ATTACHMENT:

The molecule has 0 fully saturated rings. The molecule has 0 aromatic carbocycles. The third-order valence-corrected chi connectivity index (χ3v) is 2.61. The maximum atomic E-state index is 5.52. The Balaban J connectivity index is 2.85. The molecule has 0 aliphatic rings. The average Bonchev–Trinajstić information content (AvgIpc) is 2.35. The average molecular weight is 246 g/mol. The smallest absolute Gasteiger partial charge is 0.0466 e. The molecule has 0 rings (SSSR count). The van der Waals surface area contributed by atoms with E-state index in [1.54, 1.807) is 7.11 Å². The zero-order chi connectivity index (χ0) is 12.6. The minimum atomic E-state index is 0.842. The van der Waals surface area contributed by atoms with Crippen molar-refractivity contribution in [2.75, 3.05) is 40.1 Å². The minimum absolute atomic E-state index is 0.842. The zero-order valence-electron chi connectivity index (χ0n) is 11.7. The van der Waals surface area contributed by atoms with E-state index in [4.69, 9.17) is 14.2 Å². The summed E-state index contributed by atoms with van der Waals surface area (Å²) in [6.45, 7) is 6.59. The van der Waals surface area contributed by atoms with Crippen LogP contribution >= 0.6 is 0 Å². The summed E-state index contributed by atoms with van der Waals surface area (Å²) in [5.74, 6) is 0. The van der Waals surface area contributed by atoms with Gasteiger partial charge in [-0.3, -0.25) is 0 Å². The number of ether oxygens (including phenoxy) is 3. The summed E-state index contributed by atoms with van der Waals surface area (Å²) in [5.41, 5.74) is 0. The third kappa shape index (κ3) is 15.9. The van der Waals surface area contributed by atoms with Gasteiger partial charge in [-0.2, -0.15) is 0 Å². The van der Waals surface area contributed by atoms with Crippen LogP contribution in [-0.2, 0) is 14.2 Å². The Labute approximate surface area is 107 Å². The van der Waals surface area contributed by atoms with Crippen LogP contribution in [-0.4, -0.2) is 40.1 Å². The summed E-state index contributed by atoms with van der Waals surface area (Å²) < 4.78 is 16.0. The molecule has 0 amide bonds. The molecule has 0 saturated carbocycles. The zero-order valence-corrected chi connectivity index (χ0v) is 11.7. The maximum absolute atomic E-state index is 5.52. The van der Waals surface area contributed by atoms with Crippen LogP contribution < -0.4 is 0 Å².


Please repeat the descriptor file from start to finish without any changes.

The molecule has 0 fully saturated rings. The molecule has 0 aromatic carbocycles. The third-order valence-corrected chi connectivity index (χ3v) is 2.61. The maximum atomic E-state index is 5.52. The Balaban J connectivity index is 2.85. The molecule has 0 aliphatic rings. The average Bonchev–Trinajstić information content (AvgIpc) is 2.35. The average molecular weight is 246 g/mol. The smallest absolute Gasteiger partial charge is 0.0466 e. The molecule has 0 rings (SSSR count). The van der Waals surface area contributed by atoms with E-state index in [1.54, 1.807) is 7.11 Å². The zero-order chi connectivity index (χ0) is 12.6. The minimum atomic E-state index is 0.842. The van der Waals surface area contributed by atoms with Crippen molar-refractivity contribution in [2.75, 3.05) is 40.1 Å². The minimum absolute atomic E-state index is 0.842. The zero-order valence-electron chi connectivity index (χ0n) is 11.7. The van der Waals surface area contributed by atoms with E-state index in [4.69, 9.17) is 14.2 Å². The summed E-state index contributed by atoms with van der Waals surface area (Å²) in [6.45, 7) is 6.59. The van der Waals surface area contributed by atoms with Crippen LogP contribution >= 0.6 is 0 Å². The summed E-state index contributed by atoms with van der Waals surface area (Å²) in [5.74, 6) is 0. The van der Waals surface area contributed by atoms with Gasteiger partial charge in [-0.3, -0.25) is 0 Å². The number of ether oxygens (including phenoxy) is 3. The summed E-state index contributed by atoms with van der Waals surface area (Å²) in [5.41, 5.74) is 0. The third kappa shape index (κ3) is 15.9. The van der Waals surface area contributed by atoms with Gasteiger partial charge in [-0.2, -0.15) is 0 Å². The van der Waals surface area contributed by atoms with Crippen LogP contribution in [-0.2, 0) is 14.2 Å². The Labute approximate surface area is 107 Å². The van der Waals surface area contributed by atoms with Crippen LogP contribution in [-0.4, -0.2) is 40.1 Å². The summed E-state index contributed by atoms with van der Waals surface area (Å²) < 4.78 is 16.0. The molecule has 0 amide bonds. The molecule has 0 saturated carbocycles. The zero-order valence-corrected chi connectivity index (χ0v) is 11.7. The maximum absolute atomic E-state index is 5.52. The van der Waals surface area contributed by atoms with Crippen LogP contribution < -0.4 is 0 Å².